Despite my Kiss Kiss Bang Bang, Zodiac, Iron Man and Tropic Thunder love for Robert Downey Jr., as well as an awkward fondness for Jude Law and his crazy hairline, the predecessor for Sherlock Holmes: A Game of Shadows, 2009’s Sherlock Holmes, didn’t meet my entertainment litmus test, which means I was lukewarm in my initial viewing, fell asleep in the second and have not watched the movie since, nor do I have plans to pop in the Blu-ray anytime soon. Seems harsh, right? Well, sleepy time at the movies can make me grouchy, because I never fall asleep in the movie theater. Last time? 1979 when I saw Star Trek: The Motion Picture with my dad. True story. As for Sherlock Holmes, most of the time I just couldn’t follow what was happening – the edits sucked, the cinematography was dark – and to be frank, it seemed the story revolved more around how much Downey Jr. the filmmakers could thrust at the viewer than on story. Definitely not one of my favorite films. Sigh. Sad face.
Fortunately, or maybe unfortunately in some cases, when a film costs $90 million and it reaps half a billion dollars, sequels are greenlit, budgets are increased ($125 million) and Guy Ritchie gets another change to either delight me or make me cranky. Maybe his 2008 divorce from Madonna is more in the rear view mirror than before, because this time around Ritchie’s A Game of Shadows is crisp, quick, easier to digest and relies more on a plethora of delightful characters and camaraderie than it does on the talents (and overuse) of Downey Jr.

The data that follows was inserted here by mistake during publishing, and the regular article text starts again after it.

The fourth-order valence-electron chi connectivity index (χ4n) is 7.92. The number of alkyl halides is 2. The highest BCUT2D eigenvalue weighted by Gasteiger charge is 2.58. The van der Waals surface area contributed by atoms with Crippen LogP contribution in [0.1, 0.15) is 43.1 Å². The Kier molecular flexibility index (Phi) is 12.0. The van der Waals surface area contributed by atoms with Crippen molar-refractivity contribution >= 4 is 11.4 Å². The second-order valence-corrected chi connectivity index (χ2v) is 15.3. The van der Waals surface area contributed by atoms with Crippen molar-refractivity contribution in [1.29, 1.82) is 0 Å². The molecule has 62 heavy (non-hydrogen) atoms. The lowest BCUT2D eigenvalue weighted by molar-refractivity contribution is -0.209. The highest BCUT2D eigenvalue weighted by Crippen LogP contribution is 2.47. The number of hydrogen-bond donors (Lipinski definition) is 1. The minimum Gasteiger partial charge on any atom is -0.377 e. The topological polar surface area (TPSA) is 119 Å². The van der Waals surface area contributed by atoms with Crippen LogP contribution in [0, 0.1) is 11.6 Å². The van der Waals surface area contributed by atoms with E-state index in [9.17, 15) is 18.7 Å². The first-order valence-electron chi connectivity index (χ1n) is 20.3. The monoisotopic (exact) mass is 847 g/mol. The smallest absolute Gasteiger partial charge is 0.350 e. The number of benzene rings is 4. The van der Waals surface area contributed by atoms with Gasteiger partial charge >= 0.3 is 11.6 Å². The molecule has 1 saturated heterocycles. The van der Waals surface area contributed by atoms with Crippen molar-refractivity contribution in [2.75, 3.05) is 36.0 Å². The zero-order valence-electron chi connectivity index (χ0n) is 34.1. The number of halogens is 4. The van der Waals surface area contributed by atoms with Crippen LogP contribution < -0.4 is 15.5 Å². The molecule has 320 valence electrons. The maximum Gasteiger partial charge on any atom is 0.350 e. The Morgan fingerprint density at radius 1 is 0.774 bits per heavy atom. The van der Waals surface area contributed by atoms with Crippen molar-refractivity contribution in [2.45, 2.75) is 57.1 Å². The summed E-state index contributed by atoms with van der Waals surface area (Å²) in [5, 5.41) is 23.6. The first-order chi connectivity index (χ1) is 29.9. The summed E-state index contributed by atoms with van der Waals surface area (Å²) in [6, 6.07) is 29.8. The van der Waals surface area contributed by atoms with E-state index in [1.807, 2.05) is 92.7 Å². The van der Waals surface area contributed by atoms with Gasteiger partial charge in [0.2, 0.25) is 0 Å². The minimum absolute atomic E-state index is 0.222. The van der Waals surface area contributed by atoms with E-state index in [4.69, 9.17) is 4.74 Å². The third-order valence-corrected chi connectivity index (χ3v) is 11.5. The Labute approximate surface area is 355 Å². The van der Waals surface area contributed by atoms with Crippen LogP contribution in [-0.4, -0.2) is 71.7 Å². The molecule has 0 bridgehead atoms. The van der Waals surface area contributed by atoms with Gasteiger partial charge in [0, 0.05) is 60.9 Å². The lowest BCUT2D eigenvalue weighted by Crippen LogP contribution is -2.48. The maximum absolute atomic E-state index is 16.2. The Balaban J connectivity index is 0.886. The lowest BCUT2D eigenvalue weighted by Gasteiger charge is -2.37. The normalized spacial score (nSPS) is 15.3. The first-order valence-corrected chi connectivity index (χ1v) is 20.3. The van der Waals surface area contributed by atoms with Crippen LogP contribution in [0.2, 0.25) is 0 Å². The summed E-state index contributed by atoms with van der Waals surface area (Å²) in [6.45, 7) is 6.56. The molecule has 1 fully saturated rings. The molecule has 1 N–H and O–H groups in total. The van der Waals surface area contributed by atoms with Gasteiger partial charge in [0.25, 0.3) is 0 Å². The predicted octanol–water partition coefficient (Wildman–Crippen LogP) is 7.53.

Another reason Sherlock Holmes: A Game of Shadows succeeds? The movie’s villain – Professor James Moriarty (Jared Harris) is more like Hannibal Lecter than he is the other film’s mysterious baddie, Lord Blackwood (Mark Strong), and Harris projects this confident sinister ambience in every scene he inhabits. Also, fans of the first movie should remember Moriarty was teased as the next bad guy, as Irene Adler (Rachel McAdams) revealed to Holmes (Downey Jr.) the prominent professor was and is her employer and that he would be a formidable rival to London’s greatest detective. And this is where the story begins with A Game of Shadows: Holmes is investigating bombings aroundEurope and believes they are being devised by Moriarty. Of course Holmes’ trustworthy partner and friend, Dr. Watson (Jude Law) – and his lovely fiancé, Mary (Kelly Reilly) get roped into a post-wedding adventure across Europe that finds the group mingling with gypsies inParis, including Sim (Noomi Rapace), and trekking off toGermany to discover Moriarty’s evil designs. I’ll leave the storyline alone, as I don’t want to spoil any surprises, twists and turns, but suffice it to say, this is one of those rare times a the sequel is absolutely better than the original.
Sherlock Holmes: A Game of Shadows is a complete movie – action, laughs, a smidgen of romance – and all told with Ritchie’s unique flair for storytelling, an old-fashioned mystery infused with a modern edge. Downey Jr. and Law’s partnership and friendship makes this movie flow and coupled with Harris’ performance as Professor Moriarty, the trio combine to make this one of the best sequels in recent memory and definitely has me looking forward to the inevitable third Sherlock Holmes flick.